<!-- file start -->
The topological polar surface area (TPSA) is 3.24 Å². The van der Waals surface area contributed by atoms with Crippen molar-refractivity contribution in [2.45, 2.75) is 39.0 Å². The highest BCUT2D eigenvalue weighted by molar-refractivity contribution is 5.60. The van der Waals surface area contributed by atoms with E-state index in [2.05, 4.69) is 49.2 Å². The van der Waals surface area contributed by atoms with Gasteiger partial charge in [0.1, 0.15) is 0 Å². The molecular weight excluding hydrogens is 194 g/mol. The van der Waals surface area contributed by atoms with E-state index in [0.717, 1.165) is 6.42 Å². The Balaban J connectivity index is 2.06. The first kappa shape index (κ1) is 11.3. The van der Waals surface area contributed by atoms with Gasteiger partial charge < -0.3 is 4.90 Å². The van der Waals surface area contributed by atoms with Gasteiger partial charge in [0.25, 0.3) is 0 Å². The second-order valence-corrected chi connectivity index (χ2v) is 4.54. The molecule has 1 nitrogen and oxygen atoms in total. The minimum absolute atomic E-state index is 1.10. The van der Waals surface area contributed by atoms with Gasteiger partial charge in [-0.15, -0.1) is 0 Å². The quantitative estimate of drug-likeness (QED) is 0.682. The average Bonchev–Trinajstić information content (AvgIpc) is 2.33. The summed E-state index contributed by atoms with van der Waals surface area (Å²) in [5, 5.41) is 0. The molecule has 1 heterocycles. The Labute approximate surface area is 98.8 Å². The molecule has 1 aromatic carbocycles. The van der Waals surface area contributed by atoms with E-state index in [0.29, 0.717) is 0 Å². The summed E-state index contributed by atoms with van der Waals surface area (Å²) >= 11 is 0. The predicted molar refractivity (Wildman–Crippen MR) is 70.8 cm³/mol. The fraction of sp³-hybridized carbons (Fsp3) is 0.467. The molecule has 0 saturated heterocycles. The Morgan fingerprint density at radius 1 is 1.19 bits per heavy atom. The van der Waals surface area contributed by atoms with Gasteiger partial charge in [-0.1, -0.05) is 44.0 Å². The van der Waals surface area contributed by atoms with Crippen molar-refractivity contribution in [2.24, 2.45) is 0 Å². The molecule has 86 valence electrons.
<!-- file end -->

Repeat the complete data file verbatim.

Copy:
The topological polar surface area (TPSA) is 3.24 Å². The van der Waals surface area contributed by atoms with Crippen molar-refractivity contribution in [2.45, 2.75) is 39.0 Å². The highest BCUT2D eigenvalue weighted by molar-refractivity contribution is 5.60. The van der Waals surface area contributed by atoms with E-state index in [2.05, 4.69) is 49.2 Å². The van der Waals surface area contributed by atoms with Gasteiger partial charge in [0.1, 0.15) is 0 Å². The molecular weight excluding hydrogens is 194 g/mol. The van der Waals surface area contributed by atoms with E-state index in [0.717, 1.165) is 6.42 Å². The Balaban J connectivity index is 2.06. The first kappa shape index (κ1) is 11.3. The van der Waals surface area contributed by atoms with Gasteiger partial charge < -0.3 is 4.90 Å². The van der Waals surface area contributed by atoms with Gasteiger partial charge in [0.25, 0.3) is 0 Å². The second-order valence-corrected chi connectivity index (χ2v) is 4.54. The molecule has 1 nitrogen and oxygen atoms in total. The minimum absolute atomic E-state index is 1.10. The van der Waals surface area contributed by atoms with Gasteiger partial charge in [-0.15, -0.1) is 0 Å². The quantitative estimate of drug-likeness (QED) is 0.682. The average Bonchev–Trinajstić information content (AvgIpc) is 2.33. The summed E-state index contributed by atoms with van der Waals surface area (Å²) in [5, 5.41) is 0. The molecule has 1 heterocycles. The Labute approximate surface area is 98.8 Å². The molecule has 1 aromatic carbocycles. The van der Waals surface area contributed by atoms with E-state index in [0.29, 0.717) is 0 Å². The summed E-state index contributed by atoms with van der Waals surface area (Å²) >= 11 is 0. The predicted molar refractivity (Wildman–Crippen MR) is 70.8 cm³/mol. The fraction of sp³-hybridized carbons (Fsp3) is 0.467. The molecule has 0 saturated heterocycles. The Morgan fingerprint density at radius 1 is 1.19 bits per heavy atom. The van der Waals surface area contributed by atoms with Gasteiger partial charge in [-0.1, -0.05) is 44.0 Å². The van der Waals surface area contributed by atoms with Crippen molar-refractivity contribution in [2.24, 2.45) is 0 Å². The molecule has 86 valence electrons.